The center module 24 includes a pair of center frame rails 84, which are affixed to the rear attach plates 80. The center frame rails 84 are each made up of a front portion 86, a rear portion 88, and a connector plate with horizontal slotted holes 90 in the front portion 86. This allows the two portions to slide relative to one another in order to increase/decrease the length of the center module 24 to simulate the desired wheel base. A pair of center module floor supports 92 are attached between the frame rails 84 to support a floor plate 94. The floor plate, then, supports a seat 96 for a technician to sit in during testing and provides a place for the technician to stand. A fuel tank cover support 98 is mounted between the frame rails 84, and a fuel tank cover 100 is mounted on top of it. The cover 100 is removable, and is sized to generally cover the complete test fuel tank 56. It is also insulated for heat protection. The test tank 56 can then also be heated for fuel tank purge calibration.
Rear angled braces 102 and front angled braces 104 mount to the frame rails 84 of the center module 24 and also to the rear module 26 and front module 22 to provide rigidity to the structure. The center module 24 also includes a vertical support plate 106, which is mounted on the front edge of the floor plate 94. The vertical plate 106 provides support for mounting an accelerator pedal 108, brake pedal 110, a steering column 112 and an instrument panel with gauges 113, all of which can be employed by the technician during testing. Also, for convenience of the technician, a cab 115 can be mounted on the center module 24, as is illustrated in FIG. 1.
Front attach plates 114 are mounted to the front ends of the center frame rails 84. The front attach plates 114 each include vertically slotted holes 116, with each secured to the vertical portion of respective upper suspension mounting plates 120 via bolts 122, and another set of holes which secure front frame rails 124 to the attach plates 114 via bolts 118.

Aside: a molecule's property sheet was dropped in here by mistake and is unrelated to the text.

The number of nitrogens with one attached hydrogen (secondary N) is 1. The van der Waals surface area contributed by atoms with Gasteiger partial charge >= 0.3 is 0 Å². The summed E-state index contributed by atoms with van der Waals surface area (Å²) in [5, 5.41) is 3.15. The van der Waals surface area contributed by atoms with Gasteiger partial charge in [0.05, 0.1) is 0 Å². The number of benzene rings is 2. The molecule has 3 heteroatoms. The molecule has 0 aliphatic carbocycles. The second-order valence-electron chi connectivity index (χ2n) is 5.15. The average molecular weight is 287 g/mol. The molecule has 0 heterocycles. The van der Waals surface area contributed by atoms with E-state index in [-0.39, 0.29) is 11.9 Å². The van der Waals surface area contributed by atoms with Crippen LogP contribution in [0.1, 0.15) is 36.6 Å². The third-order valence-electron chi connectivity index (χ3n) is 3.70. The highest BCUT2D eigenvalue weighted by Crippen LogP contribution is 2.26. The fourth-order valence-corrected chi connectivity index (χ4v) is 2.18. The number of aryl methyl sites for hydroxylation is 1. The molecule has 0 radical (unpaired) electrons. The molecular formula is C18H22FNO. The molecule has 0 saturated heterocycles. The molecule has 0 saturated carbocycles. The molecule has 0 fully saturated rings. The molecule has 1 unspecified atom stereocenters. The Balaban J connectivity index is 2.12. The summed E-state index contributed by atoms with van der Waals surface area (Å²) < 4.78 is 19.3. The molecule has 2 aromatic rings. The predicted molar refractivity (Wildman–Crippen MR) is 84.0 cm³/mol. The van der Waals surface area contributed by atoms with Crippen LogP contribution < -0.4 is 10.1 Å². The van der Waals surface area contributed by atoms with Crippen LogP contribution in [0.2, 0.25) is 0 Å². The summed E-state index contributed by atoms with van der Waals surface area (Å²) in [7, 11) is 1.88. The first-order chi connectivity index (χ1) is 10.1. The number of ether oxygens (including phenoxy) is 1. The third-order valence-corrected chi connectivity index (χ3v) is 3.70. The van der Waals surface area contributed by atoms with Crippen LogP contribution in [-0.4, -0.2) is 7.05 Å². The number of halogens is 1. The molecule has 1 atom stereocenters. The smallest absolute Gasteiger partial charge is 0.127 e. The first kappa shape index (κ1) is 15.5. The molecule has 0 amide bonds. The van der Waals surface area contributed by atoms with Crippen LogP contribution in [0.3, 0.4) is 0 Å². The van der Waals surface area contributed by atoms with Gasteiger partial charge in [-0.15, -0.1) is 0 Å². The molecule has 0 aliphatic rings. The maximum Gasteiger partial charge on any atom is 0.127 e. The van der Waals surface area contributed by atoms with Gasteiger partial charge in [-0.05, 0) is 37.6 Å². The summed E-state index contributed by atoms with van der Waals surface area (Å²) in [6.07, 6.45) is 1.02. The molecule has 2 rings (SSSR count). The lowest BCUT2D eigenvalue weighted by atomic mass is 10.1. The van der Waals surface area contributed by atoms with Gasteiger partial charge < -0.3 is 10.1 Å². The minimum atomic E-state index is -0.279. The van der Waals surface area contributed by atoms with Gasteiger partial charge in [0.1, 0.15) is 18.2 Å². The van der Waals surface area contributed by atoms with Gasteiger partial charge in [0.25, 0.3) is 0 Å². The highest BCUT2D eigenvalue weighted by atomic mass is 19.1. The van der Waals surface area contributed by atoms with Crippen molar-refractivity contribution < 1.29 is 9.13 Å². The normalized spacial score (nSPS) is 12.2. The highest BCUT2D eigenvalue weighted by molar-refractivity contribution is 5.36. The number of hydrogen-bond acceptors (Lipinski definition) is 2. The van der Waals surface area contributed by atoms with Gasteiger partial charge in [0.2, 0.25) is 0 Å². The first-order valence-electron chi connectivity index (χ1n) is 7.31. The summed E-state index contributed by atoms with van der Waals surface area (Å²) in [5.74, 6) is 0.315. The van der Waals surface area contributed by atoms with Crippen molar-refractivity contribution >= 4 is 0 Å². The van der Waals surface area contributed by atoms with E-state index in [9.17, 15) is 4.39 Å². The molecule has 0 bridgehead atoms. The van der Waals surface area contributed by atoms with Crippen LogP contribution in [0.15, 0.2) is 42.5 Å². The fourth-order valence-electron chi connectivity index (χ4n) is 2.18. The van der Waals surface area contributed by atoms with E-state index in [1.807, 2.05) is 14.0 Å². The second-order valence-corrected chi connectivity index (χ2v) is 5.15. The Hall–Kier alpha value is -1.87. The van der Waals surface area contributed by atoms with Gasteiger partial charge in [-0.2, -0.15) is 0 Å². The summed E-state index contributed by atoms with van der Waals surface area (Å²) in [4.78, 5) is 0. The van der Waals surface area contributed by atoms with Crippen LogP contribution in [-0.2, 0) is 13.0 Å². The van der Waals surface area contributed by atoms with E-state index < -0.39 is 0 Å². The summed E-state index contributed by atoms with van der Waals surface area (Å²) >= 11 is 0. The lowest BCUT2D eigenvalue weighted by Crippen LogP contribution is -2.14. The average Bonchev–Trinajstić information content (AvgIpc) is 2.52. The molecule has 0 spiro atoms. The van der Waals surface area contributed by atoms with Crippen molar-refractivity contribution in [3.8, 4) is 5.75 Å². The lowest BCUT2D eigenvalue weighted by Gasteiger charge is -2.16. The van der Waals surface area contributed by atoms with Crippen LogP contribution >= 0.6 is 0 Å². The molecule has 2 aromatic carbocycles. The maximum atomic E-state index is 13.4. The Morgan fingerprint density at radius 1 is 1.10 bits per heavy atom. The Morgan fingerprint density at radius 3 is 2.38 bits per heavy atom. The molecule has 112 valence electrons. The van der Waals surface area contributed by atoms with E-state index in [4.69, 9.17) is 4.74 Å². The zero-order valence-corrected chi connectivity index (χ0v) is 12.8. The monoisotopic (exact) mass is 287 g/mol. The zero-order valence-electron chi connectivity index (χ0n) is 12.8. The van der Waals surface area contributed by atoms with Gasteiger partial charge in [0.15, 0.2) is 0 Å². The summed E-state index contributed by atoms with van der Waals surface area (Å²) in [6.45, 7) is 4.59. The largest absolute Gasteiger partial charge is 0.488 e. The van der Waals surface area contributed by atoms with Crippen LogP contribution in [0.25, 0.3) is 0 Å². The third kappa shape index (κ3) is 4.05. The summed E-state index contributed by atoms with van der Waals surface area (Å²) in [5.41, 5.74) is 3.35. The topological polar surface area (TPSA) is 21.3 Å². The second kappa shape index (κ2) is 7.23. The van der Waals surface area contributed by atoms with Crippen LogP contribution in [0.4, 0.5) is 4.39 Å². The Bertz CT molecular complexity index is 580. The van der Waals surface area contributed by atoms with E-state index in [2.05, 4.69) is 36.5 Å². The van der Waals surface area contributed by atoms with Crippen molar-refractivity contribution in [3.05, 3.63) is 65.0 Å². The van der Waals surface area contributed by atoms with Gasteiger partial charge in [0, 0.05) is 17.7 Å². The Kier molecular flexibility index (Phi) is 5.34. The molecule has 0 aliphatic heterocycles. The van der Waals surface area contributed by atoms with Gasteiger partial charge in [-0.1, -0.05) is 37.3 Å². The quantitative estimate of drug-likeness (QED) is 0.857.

A rear cross member beam 126 extends between the pair of front attach plates 114. The rear cross member beam 126 is made up of three parts, two outer portions 128, and a center portion 130 within which the outer portions 128 telescope. The center portion 130 has slotted holes 132, allowing for the width of the beam 126 to adjust as the width of the engine bay is adjusted to match the design specification of the particular test engine 134. A front cross car beam 136 is configured similar to the rear cross car beam 126 and extends between a pair of front fender members 138.
The front fender members 138 are mounted at their rear ends to the horizontal portion of the upper suspension mounting plates 120, and at their front ends to a bumper type cross car beam 140. The bumper type cross car beam 140 is formed in multiple pieces to allow for variations in the width of the front module 22 required to meet design specifications for the particular test engine 134. The bumper beam 140 is mounted to the front end of the front frame rails 124.
Extending down and back from the bumper beam 140 is a pair of lower radiator mounting brackets 142, and extending from the front cross car beam 136 is a pair or upper radiator mounting brackets 144. The four brackets 142, 144 include slotted holes to allow for various sizes and shapes of test radiators 146, for mounting in the specified relationship to the test engine 134.
Vertical support beams 148 mount between the forward portion of the upper suspension mounting plates 120 and the front frame rails 124. The beams 148 are formed from two pieces, with slotted holes 150 to allow for the proper spacing between the plates 120 and the front frame rails 124 for the particular test engine 134 and test front suspension 152. Also, the holes 154 in the mounting plates 120 are slotted to allow for inboard/outboard adjustments in the attachment location of the vertical support beams 148.
The upper suspension mounting plates 120 also include slotted holes 156 to allow for proper mounting of the upper end of the particular test front suspension 152. Adjustments in these slotted holes along with the front attach plates 114 will allow the proper front ride height to be simulated. Front end alignment can be set to production specifications and is adjustable six degrees caster or camber. Toe-in is adjustable in the conventional manner (tie rods on the test suspension).
Two front weight boxes 158 are mount to the horizontal portion of the upper suspension mounting plates 120. The appropriate amount of weight can then be added to simulate the front axle load for a particular vehicle design being tested, which allows rolling resistance to be the same as with a production vehicle.
Hinges 160 are mounted to the front attach plates 114, to which a hood 162 is mounted. The hood 162 opens for easy access to the test engine 134. Insulation 164 is preferably mounted on the inside of the hood 162. The insulation 164 can be changed to simulate the proper amount of heat that would be trapped in the engine bay by the production vehicle hood, to more accurately reflect the engine operating temperatures.